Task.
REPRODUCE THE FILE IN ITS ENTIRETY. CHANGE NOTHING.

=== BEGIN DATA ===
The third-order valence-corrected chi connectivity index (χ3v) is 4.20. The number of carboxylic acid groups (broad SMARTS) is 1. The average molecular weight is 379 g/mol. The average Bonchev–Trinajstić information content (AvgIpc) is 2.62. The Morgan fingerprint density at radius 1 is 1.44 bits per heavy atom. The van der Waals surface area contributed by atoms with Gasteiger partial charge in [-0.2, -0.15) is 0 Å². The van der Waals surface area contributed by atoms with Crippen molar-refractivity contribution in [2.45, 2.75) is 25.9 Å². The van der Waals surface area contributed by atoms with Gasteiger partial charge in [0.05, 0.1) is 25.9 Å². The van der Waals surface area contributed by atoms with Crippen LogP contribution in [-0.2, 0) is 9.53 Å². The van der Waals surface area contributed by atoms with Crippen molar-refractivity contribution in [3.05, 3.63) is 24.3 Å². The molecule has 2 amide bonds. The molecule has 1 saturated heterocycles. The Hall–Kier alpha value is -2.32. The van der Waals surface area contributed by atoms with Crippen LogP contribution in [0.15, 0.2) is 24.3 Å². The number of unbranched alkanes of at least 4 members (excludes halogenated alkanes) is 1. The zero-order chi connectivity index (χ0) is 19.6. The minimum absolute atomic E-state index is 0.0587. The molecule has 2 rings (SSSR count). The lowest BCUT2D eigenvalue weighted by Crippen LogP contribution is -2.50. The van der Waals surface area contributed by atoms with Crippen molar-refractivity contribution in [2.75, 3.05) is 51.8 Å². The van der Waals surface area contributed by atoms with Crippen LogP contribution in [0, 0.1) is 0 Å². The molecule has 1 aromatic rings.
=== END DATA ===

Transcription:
The third-order valence-corrected chi connectivity index (χ3v) is 4.20. The number of carboxylic acid groups (broad SMARTS) is 1. The average molecular weight is 379 g/mol. The average Bonchev–Trinajstić information content (AvgIpc) is 2.62. The Morgan fingerprint density at radius 1 is 1.44 bits per heavy atom. The van der Waals surface area contributed by atoms with Gasteiger partial charge in [-0.2, -0.15) is 0 Å². The van der Waals surface area contributed by atoms with Crippen molar-refractivity contribution in [2.45, 2.75) is 25.9 Å². The van der Waals surface area contributed by atoms with Gasteiger partial charge in [0.05, 0.1) is 25.9 Å². The van der Waals surface area contributed by atoms with Crippen LogP contribution in [-0.2, 0) is 9.53 Å². The van der Waals surface area contributed by atoms with Crippen molar-refractivity contribution in [3.05, 3.63) is 24.3 Å². The molecule has 2 amide bonds. The molecule has 1 saturated heterocycles. The Hall–Kier alpha value is -2.32. The van der Waals surface area contributed by atoms with Crippen LogP contribution in [0.15, 0.2) is 24.3 Å². The number of unbranched alkanes of at least 4 members (excludes halogenated alkanes) is 1. The zero-order chi connectivity index (χ0) is 19.6. The minimum absolute atomic E-state index is 0.0587. The molecule has 2 rings (SSSR count). The lowest BCUT2D eigenvalue weighted by Crippen LogP contribution is -2.50. The van der Waals surface area contributed by atoms with Crippen molar-refractivity contribution in [2.75, 3.05) is 51.8 Å². The van der Waals surface area contributed by atoms with Crippen LogP contribution in [0, 0.1) is 0 Å². The molecule has 1 aromatic rings.